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Re: license check for tqsllib



[ Replying to both at once ]

On Wed, Oct 22, 2003 at 05:54:24AM +0100, Andrew Suffield wrote:
> On Tue, Oct 21, 2003 at 02:07:06PM -0500, Branden Robinson wrote:
> > On Mon, Oct 20, 2003 at 10:16:09AM -0600, Joel Baker wrote:
> > > I don't *like* it (to the point that I'm willing to spend a large
> > > number of my own hours, working to convince people to switch for a
> > > 3-clause variety), but there is enough software in the world that
> > > falls under it, and enough room to manuever in terms of whether it's
> > > even enforceable (or more than GPL-incompatible in the most technical
> > > of senses, and compatible in RMS's declaration of intent) that I'd
> > > really hate to see us drop everything that uses it, much as I'd hate
> > > to see us drop everything that could potentially have a patent on it
> > > - for much the same reason.
> >
> > How about, once the 4.1.5 vote is done, we try to amend the DFSG to say
> > that no future software using the advertising clause will be permitted
> > into Debian?

Could be problematic; thing A is OK, but thing B is not OK, when they have
the exact same license terms, based solely on copyright? Which copyright do
we use, the first or last occurance?

Discouraging it but permitting it (as 4 does for others), on the other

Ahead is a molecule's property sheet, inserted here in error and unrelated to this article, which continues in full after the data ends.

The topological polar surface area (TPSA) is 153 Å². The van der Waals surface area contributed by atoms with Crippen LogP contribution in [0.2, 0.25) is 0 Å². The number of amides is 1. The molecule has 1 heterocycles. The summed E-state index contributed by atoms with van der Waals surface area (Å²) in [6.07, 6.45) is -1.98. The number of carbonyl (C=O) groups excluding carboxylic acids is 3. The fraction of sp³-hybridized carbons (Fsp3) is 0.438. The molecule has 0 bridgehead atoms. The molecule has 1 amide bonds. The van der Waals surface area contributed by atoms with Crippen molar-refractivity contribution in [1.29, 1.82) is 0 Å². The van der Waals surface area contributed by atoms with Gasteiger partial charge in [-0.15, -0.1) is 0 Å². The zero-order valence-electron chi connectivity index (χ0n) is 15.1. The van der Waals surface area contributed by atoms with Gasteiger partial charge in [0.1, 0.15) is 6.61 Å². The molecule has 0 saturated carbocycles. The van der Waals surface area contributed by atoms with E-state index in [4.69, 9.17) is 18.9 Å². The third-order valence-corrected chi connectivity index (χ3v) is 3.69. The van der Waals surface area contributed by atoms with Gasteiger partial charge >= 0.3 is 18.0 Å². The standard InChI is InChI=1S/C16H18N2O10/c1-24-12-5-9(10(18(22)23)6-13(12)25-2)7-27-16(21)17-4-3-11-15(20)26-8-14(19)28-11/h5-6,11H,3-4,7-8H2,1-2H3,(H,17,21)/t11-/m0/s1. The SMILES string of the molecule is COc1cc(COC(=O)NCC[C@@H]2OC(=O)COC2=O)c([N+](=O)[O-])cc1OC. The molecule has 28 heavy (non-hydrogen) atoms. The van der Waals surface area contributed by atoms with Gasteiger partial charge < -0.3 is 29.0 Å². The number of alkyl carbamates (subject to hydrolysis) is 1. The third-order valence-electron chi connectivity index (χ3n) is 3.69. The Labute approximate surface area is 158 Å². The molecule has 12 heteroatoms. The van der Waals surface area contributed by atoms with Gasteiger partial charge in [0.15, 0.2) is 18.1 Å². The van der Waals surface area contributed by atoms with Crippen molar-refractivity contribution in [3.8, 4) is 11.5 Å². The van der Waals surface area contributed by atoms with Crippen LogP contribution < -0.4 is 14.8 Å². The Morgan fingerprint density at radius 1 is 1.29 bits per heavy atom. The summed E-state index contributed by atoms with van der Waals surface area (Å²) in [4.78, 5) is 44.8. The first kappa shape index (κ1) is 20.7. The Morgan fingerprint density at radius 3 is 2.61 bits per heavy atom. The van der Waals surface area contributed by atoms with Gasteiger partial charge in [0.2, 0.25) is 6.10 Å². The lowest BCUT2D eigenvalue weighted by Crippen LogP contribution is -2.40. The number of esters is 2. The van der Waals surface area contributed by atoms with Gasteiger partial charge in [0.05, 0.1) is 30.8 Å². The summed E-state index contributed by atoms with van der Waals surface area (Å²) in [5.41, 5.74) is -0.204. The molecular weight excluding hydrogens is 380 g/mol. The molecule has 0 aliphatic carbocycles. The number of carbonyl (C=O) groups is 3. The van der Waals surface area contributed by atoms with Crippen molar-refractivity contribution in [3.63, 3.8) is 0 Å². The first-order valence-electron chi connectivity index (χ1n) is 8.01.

hand, seems to be the current status quo, and is (IMO) perfectly
reasonable, even for enshrining in the text of the DFSG.

> How about we find any software that still has the advertising clause and
> aim to chuck it out of the archive? It can't be that difficult by now.

Ah, thank you, Mr. Suffield, for the typical extremism. I reply, as I did
in the first message: "How about we chunk out any software that still has
potential patent problems?"

It has been opinioned that the advertising clause is probably unenforceable
in most jurisdictions; it is not actually intended to be incompatible from
the GPL's point of view; and while it is horrific and ugly, we seem to have
a fairly high success rate at getting it removed when we ask upstreams to
consider doing so.

I've put about 40 or 50 hours (actual ones, not billable ones) into
contacting copyright holders in the NetBSD source tree, asking them to
consider relicensing, and preparing patches to fix the license texts, as
well as dealing with the gatekeepers of their CVS repository.

To date, only 1 author has refused (Theo de Raadt, who claims it isn't
necessary, since the code is available under a 2-clause BSD license via
OpenBSD's source).

If you want to go on a hunt through the archive and convince upstreams to
change it, be my guest; however, we can't even decide to yank the GFDL
stuff out of the archive, yet, when it's clear that relicensing is not
likely to happen for most/all GNU-upstream documents, and the license has
many known, practical problems.

Why on earth does it seem reasonable to yank 4-clause BSD stuff when we
have an extremely high success rate at converting it, and the bulk of the
work (inspecting licenses) is the same, with a fairly small incremental
(contacting upstream)?

Of course, much like patents, if anyone actually enforces the clause in a
way that seems likely to bring us problems, yank the stuff out; no argument
there. Can you document any case of someone using the advertising clause in
relation to any software currently in main or contrib? (Since the 'chuck
it' would probably translate into 'move it into non-free').
-- 
Joel Baker <fenton@debian.org>                                        ,''`.
Debian GNU NetBSD/i386 porter                                        : :' :
                                                                     `. `'
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